Science Fair Project Encyclopedia
John C. Stennis Space Center
Construction of the 13,500 acre (55 km²) Mississippi Test Operations complex began in October, 1961. Due to their isolation, the facility's large cement and metal test stands were deemed the ideal place to test-fire the first and second stages of the enormous Saturn V rockets. Each of the engines that sent men to the moon in the late 1960s were tested here; not a single one failed during the course of the Apollo missions.
In the 1990s, a new test complex named "E" was constructed to test a variety of new engine concepts. A series of tests conducted there eventually led to the commercialization of hybrid rocket motors, one of which was used to power the first privately funded spaceship, Scaled Composites SpaceShipOne.
The facility has been renamed several times in the course of its short history, becoming the Mississippi Test Facility in 1965, the National Space Technology Laboratories in 1974, and taking its present name in 1988 in order to honor the late Mississippi Senator John C. Stennis for his unwavering support of the national space program.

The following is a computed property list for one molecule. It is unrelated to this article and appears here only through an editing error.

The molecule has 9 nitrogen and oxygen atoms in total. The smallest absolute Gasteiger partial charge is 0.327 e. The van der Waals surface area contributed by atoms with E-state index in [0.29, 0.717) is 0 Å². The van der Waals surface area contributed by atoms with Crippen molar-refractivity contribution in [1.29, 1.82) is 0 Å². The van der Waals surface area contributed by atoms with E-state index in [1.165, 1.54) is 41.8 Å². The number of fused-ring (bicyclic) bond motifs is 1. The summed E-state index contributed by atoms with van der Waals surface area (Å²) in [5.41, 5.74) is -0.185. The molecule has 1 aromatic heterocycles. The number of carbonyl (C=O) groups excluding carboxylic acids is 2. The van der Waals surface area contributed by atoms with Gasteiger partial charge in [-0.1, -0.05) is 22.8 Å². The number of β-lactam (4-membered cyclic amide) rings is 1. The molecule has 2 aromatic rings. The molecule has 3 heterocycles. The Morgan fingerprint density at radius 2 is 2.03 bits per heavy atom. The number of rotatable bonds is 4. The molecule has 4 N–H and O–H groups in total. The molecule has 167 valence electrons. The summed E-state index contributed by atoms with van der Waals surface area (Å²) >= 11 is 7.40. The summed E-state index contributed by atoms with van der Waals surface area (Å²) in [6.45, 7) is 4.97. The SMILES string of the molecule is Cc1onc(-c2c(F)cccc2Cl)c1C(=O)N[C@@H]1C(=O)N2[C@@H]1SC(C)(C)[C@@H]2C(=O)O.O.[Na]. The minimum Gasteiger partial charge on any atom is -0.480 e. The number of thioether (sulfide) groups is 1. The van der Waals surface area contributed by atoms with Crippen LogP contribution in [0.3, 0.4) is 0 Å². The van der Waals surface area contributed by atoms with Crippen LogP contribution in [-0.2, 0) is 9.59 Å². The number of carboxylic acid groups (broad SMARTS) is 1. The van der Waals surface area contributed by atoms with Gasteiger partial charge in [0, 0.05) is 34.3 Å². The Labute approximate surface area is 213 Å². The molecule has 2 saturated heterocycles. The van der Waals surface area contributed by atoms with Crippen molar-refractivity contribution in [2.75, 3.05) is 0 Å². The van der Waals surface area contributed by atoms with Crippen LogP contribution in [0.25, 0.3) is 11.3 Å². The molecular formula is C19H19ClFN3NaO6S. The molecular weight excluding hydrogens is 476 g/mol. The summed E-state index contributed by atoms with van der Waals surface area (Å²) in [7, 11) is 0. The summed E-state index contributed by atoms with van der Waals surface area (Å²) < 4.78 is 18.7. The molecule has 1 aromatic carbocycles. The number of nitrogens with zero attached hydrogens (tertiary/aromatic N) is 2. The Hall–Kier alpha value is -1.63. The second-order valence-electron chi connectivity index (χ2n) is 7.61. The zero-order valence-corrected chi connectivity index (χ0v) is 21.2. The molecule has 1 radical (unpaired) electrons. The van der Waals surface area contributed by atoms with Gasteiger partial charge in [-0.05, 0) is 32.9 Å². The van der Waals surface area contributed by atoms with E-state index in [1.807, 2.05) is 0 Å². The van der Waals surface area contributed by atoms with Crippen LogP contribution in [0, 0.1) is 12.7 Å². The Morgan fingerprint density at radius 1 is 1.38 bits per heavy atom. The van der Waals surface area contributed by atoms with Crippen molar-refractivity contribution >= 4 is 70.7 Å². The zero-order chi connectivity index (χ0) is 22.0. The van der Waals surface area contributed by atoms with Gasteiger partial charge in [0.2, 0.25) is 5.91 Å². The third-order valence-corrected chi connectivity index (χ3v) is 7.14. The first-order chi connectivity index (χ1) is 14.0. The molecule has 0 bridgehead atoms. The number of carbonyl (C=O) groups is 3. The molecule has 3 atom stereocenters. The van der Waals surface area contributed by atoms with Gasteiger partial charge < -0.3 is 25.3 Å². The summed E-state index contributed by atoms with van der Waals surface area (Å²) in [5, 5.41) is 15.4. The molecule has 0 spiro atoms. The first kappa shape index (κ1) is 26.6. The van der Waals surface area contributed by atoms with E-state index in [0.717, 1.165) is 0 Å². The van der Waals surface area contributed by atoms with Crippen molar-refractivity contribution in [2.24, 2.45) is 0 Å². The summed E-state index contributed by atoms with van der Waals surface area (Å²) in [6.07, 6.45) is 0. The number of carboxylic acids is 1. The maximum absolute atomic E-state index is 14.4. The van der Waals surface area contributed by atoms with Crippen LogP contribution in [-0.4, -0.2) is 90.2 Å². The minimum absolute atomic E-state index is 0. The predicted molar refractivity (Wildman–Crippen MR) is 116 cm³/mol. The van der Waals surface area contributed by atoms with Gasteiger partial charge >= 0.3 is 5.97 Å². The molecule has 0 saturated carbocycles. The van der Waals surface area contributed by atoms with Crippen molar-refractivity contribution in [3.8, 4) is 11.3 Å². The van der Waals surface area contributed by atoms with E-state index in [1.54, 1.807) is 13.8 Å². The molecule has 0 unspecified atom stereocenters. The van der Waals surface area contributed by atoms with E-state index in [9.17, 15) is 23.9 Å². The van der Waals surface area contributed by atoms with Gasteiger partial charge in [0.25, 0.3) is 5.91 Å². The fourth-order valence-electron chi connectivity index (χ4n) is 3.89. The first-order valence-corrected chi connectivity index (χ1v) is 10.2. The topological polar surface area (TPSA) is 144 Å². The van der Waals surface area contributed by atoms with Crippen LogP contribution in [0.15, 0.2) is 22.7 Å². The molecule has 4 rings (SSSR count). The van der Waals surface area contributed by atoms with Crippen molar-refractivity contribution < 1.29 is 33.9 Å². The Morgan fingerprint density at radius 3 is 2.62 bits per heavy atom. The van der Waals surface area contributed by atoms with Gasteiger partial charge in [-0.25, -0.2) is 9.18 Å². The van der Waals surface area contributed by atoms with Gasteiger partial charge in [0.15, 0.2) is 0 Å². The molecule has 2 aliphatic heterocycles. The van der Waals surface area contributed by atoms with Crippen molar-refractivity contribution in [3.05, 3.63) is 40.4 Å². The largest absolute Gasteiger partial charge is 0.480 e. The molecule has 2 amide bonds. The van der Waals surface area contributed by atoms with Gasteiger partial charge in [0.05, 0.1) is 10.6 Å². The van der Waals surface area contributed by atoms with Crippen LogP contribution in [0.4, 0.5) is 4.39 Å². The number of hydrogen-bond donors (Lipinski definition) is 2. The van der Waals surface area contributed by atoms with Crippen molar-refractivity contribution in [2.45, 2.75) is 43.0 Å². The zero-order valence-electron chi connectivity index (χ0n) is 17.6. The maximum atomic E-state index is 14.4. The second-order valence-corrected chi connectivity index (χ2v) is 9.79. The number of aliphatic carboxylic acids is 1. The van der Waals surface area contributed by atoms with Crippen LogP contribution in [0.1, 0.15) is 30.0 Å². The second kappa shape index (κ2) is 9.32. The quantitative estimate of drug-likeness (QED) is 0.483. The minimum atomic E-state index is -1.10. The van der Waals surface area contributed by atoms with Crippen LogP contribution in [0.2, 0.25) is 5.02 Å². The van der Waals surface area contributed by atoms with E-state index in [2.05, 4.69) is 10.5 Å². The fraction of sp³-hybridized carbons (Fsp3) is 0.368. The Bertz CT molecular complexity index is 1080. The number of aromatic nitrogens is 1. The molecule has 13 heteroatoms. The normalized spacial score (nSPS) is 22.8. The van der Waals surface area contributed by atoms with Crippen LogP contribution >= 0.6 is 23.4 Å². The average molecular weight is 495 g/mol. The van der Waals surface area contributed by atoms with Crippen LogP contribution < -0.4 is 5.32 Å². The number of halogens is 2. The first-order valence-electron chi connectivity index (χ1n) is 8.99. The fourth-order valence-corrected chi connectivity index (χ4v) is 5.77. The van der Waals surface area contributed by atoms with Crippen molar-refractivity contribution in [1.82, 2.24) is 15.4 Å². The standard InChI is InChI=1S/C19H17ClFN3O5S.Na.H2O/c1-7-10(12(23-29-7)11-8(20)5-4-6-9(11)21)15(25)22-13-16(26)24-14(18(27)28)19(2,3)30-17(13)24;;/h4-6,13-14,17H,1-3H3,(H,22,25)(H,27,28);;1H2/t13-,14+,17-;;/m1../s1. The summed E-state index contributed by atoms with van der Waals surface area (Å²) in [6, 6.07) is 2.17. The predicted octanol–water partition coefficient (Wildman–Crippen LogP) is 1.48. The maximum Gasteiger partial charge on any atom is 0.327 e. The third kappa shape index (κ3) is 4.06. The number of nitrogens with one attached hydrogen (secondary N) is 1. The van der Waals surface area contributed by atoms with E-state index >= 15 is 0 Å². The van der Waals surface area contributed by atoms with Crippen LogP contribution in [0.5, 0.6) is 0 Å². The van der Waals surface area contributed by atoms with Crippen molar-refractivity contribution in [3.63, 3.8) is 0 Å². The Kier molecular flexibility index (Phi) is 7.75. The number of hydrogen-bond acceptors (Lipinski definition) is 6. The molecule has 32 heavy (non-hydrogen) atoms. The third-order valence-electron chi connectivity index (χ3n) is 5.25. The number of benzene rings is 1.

Since its beginnings as a testing facility, the Stennis Space Center has become a home to over 30 government agencies and private companies. Some of the most prominent of these include:
- The National Oceanic and Atmospheric Administration's National Data Buoy Center
- A branch of the Naval Research Laboratory
- The Lockheed Martin Mississippi Space and Technology Center
- The Naval Meteorology and Oceanography Command
- The University of Southern Mississippi's High Performance Visualization Center
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